With Canada facing a pandemic that puts the health of millions potentially at risk, and governments imposing stringent measures, questions are being raised about what role constitutional rights play in times of crisis, and whether governments have the manoeuvring room to protect society. Sean Fine looks at the Charter of Rights and Freedoms in dangerous times.
Q: What powers do governments have for this crisis?
A: Widespread quarantine powers, the ability to close borders, restrict the movement of goods and people, close buildings and even order individuals to seek treatment. New powers were developed after the SARS crisis of 2003 left provinces realizing they lacked the legal authority for health emergencies.
Q: Does Canada need the Charter at a time of such peril?
A: More than ever, constitutional scholars say, to ensure the country does not abandon its principles such as protection of the vulnerable. “The Charter is there to stop decisions that are entirely fear-based and speculative,” says Michael Bryant, chief executive officer of the Canadian Civil Liberties Association, and a former Ontario attorney-general. For instance, if a province attempted to quarantine Asian-Canadians or Asian visitors in the beginning stages, the move would have been vulnerable to a constitutional challenge, he said.
Q: How flexible is the Charter in taking a health emergency into account?
A: Section 1 can impose reasonable limits on fundamental freedoms. But it needs to justify those limits on the basis of evidence, if challenged in court. What’s reasonable depends on the context and situation, says University of Ottawa law professor Carissima Mathen. Also, Section 33, the notwithstanding clause, allows the government to opt out of fundamental freedoms. But the federal government has never invoked it.
Q: In what specific situations does the question of reasonable limits arise in the current emergency?
A: Bail hearings may be unavailable to accused persons, as most courts have closed many of their operations down, Mr. Bryant says. The Charter contains a right to timely bail, and federal law spells out how quickly such hearings need to be held. “In those circumstances I think they have to be released. They haven’t been convicted of a crime – there’s no legal authority to detain them.” He said he has been visiting jails and speaking to corrections officials and criminal defence lawyers to get a sense of what is happening to bail rights.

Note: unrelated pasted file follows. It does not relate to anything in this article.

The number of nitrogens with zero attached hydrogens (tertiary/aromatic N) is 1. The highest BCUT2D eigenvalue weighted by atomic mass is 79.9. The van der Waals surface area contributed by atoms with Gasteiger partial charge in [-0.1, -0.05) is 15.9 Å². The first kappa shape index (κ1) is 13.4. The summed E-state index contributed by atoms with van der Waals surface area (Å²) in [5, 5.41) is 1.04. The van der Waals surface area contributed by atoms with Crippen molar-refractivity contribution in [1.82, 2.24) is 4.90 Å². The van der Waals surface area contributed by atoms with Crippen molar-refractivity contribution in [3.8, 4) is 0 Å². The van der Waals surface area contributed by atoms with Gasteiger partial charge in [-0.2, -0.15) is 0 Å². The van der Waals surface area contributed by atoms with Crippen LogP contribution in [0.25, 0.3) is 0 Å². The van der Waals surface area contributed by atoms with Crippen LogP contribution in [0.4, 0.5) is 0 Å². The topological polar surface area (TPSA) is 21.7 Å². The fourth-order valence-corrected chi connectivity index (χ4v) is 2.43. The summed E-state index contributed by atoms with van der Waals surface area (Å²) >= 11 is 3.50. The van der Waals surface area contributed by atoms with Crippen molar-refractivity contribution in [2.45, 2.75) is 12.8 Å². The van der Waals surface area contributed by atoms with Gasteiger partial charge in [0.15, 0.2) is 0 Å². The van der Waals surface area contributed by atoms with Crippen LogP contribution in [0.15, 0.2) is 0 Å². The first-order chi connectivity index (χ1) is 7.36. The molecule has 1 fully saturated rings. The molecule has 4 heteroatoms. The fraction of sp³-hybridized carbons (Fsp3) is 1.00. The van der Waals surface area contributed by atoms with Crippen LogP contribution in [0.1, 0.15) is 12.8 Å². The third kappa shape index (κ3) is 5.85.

Q: What about Canadians who are symptomatic, and are now barred from entering Canada on an airplane, a decision of the federal government?
A: Section 6 of the Charter says, “Every citizen of Canada has the right to enter, remain in and leave Canada.” The notwithstanding clause doesn’t apply to this section, underlining the importance of the right. The Immigration and Refugee Protection Act also guarantees that same right not only to citizens but to permanent residents. The federal Quarantine Act contains measures that, on their face, are in conflict with the Charter and the IRPA, Mr. Bryant says. Thus, the CCLA has put the message out on social media for Canadians in this situation, or those trying to visit symptomatic Canadian relatives abroad, to contact them. “Right now it seems to be the area of constitutional vulnerability,” Mr. Bryant said. However, Prof. Mathen said, “there is at least an argument that if you’re actively showing symptoms of a highly contagious condition, any government probably has a reasonable basis for saying, ‘We cannot permit you to board an aircraft.’ ”
Q: What constitutional issues would there be with the emergency powers declared by Ontario Premier Doug Ford on Tuesday, such as limiting places of worship to gatherings of 50 people, or ordering restaurants closed?
A: If the worship limit were challenged in court, the government would likely have to show it’s a minimal intrusion on freedom of religion in the circumstances, Mr. Bryant said. On the closing of restaurants, Prof. Mathen said there is no right to earn money in the Charter, and no property rights, unlike in the U.S. Constitution. Only if the limits had the effect of starving people, she said, would they have a constitutional case under Section 7, the right to life, liberty and personal security.
Q: Can governments actually limit the right to life, liberty and security?
A: Only in accordance with the principles of fundamental justice, as Section 7 puts it. But no more than that, at least so far. Nothing the Supreme Court has ever found fundamentally unjust under Section 7 (such as a ban on medical assistance in dying) has ever been ruled a “reasonable” limit under Section 1. But the court has said that war, insurrection or disease could allow for such a possibility.
Q: What might the Charter (and the courts, if a challenge arrived) have to say about a citywide or even countrywide quarantine?
A: It would be seen as a sweeping move, and require a justification based on evidence of peril, perhaps including evidence that many people were not obeying social-distancing directives. “I’m not saying it would be impossible,” Prof. Mathen said. “I think the courts generally permit the government a fair bit of latitude to say, ‘In our judgment, this is the risk, and we need to be able to manage the risk.’ ” But it would be tricky.
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